Furthermore, those hon. Members who have examined the Estimate in question will observe that we went to considerable lengths to make the position crystal clear by setting out the salient factors which were known at that time. First, reference was made to the original announcement of 29th May to which my hon. Friend referred; secondly, it is stated that it is not expected that any expenditure will be incurred during the present financial year; thirdly the purpose of the token provision—for it is only a token provision—is stated to be to secure parliamentary authority for the service, that is, to enable us to start entering into commitments; and, fourthly, in a footnote to the Estimate a specific undertaken is given that legislation will be introduced.
I am sure that my hon. Friend would agree that, apart from the question of propriety, we need not have done more to inform the House of the true position at the time that the Estimate was presented. With regard to the propriety of the matter, I should remind the Committee that an Estimate has been taken in the past in almost exactly parallel circumstances.
The matter therefore boils down to this. First, the procedure which we have employed on this occasion, although unusual, is by no means unique. Secondly, the only alternatives which were open to us were either to proceed as we have done or to defer for several months the introduction of this very real benefit to British shipyards. I hope that hon. Members will take the view that in these exceptional circumstances we did the right thing. I give this assurance to hon. Members generally and to my hon. Friend in particular. We regard this procedure as exceptional and we believe that it should be employed only very rarely.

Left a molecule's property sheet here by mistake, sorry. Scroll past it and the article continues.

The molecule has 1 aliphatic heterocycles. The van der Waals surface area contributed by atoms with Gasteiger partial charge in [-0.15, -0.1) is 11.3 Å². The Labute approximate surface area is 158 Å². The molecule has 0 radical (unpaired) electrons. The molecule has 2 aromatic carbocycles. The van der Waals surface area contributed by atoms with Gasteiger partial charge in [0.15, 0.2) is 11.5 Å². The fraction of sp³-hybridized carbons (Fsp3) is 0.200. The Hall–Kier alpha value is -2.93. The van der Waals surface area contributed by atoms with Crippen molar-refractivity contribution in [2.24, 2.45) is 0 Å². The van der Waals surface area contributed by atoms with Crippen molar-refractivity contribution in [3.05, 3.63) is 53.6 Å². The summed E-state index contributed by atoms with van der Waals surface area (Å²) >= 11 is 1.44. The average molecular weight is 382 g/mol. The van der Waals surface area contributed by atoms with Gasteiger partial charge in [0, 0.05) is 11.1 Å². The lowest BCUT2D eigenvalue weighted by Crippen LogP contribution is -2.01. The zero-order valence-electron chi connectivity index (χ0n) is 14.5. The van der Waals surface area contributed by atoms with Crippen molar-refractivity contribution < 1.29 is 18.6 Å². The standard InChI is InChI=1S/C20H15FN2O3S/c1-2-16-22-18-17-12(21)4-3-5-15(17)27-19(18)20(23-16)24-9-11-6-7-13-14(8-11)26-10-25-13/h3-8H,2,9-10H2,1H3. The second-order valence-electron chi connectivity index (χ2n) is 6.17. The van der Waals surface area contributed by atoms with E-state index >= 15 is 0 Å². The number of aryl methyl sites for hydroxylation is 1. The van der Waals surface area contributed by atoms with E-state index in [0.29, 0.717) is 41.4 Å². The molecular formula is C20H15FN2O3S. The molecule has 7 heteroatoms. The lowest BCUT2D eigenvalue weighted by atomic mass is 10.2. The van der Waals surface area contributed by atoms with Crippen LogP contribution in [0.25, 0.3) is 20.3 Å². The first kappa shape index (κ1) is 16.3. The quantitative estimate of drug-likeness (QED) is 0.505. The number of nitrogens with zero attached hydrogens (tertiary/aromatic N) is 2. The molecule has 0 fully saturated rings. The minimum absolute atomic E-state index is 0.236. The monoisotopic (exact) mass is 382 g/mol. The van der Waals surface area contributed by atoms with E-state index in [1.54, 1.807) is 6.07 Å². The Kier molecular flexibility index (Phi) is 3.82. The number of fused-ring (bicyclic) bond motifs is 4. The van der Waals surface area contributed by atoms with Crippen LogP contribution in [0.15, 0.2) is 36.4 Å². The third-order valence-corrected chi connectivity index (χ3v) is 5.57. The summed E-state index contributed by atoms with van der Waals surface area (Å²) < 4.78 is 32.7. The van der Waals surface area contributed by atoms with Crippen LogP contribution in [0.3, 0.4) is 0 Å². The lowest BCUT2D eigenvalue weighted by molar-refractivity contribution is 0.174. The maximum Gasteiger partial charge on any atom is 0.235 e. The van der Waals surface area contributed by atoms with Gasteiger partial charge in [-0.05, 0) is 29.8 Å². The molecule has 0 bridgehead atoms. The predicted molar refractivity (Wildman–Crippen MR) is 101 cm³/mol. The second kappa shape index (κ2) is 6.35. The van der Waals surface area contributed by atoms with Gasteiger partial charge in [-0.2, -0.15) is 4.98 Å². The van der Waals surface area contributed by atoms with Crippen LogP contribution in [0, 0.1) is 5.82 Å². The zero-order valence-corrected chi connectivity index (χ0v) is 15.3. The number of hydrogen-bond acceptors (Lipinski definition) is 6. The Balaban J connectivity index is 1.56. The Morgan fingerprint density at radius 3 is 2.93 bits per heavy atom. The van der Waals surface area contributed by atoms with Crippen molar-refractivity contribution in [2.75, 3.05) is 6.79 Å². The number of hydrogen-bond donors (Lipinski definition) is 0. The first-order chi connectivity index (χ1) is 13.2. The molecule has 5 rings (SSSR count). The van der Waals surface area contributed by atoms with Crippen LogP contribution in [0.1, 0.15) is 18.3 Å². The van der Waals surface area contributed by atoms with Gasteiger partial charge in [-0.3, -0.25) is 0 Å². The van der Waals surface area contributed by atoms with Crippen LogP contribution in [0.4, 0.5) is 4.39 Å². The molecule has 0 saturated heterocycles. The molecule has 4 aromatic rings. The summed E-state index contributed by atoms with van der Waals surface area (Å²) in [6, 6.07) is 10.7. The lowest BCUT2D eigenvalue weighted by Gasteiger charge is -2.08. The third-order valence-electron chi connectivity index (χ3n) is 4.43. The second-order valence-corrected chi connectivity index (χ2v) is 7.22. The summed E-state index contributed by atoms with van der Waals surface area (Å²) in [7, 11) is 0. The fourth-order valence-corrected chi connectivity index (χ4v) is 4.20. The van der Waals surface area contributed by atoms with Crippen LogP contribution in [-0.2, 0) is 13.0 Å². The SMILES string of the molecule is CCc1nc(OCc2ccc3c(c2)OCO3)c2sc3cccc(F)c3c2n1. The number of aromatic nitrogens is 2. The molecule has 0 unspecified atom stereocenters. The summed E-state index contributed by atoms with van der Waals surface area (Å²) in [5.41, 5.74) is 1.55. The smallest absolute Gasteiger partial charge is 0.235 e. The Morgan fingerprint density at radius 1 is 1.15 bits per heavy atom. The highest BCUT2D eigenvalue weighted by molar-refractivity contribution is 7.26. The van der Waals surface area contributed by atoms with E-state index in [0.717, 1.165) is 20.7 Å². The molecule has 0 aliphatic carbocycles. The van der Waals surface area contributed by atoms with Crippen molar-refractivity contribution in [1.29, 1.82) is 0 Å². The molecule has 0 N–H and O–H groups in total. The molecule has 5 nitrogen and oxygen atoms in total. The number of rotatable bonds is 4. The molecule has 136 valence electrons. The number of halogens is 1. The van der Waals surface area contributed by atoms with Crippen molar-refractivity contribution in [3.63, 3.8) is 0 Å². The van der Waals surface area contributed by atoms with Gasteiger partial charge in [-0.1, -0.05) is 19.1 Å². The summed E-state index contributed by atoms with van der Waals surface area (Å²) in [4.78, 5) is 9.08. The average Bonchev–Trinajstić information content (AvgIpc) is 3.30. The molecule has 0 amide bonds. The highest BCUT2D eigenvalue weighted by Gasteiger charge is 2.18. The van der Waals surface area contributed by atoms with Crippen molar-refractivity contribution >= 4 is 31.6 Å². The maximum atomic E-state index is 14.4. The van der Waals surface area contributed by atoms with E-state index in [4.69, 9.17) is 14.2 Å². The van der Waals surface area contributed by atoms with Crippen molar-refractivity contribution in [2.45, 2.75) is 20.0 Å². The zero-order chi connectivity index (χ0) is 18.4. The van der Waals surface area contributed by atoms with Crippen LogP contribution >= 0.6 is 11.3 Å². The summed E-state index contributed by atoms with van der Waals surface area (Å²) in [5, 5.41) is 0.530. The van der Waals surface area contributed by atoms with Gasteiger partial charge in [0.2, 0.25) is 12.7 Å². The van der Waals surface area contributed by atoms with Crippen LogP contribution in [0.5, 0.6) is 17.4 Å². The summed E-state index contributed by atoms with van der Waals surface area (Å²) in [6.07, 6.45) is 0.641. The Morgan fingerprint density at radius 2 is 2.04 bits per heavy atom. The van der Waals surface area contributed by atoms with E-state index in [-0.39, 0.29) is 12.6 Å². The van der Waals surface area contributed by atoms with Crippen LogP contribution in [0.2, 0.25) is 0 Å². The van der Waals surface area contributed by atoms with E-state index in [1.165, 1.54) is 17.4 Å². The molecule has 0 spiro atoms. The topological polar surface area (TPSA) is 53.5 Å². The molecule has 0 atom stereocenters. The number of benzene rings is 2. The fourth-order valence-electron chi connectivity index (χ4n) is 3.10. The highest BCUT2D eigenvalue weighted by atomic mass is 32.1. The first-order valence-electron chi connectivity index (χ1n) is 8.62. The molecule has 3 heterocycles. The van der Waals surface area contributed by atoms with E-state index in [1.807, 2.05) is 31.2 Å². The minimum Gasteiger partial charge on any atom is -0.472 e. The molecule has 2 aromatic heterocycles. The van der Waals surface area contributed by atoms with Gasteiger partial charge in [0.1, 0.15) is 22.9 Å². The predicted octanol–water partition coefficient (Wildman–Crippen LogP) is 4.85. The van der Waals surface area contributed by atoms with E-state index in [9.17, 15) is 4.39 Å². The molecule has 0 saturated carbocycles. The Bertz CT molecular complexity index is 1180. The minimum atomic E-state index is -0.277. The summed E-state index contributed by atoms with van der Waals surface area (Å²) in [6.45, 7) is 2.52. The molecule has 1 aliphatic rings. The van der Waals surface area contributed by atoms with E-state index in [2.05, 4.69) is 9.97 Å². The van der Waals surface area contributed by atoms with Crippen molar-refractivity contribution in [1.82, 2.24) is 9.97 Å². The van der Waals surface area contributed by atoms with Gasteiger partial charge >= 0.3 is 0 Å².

1485 With that explanation and that assurance, I hope that the Committee will be content that we have acted reasonably and with propriety.
§ Question put and agreed to.
§ Clause ordered to stand part of the Bill.
§ Clauses 4 to 6 ordered to stand part of the Bill.
§ Schedules A, B and C agreed to.
§ Bill reported, without Amendment.
§ Motion made, and Question proposed, That the Bill be now read the Third time.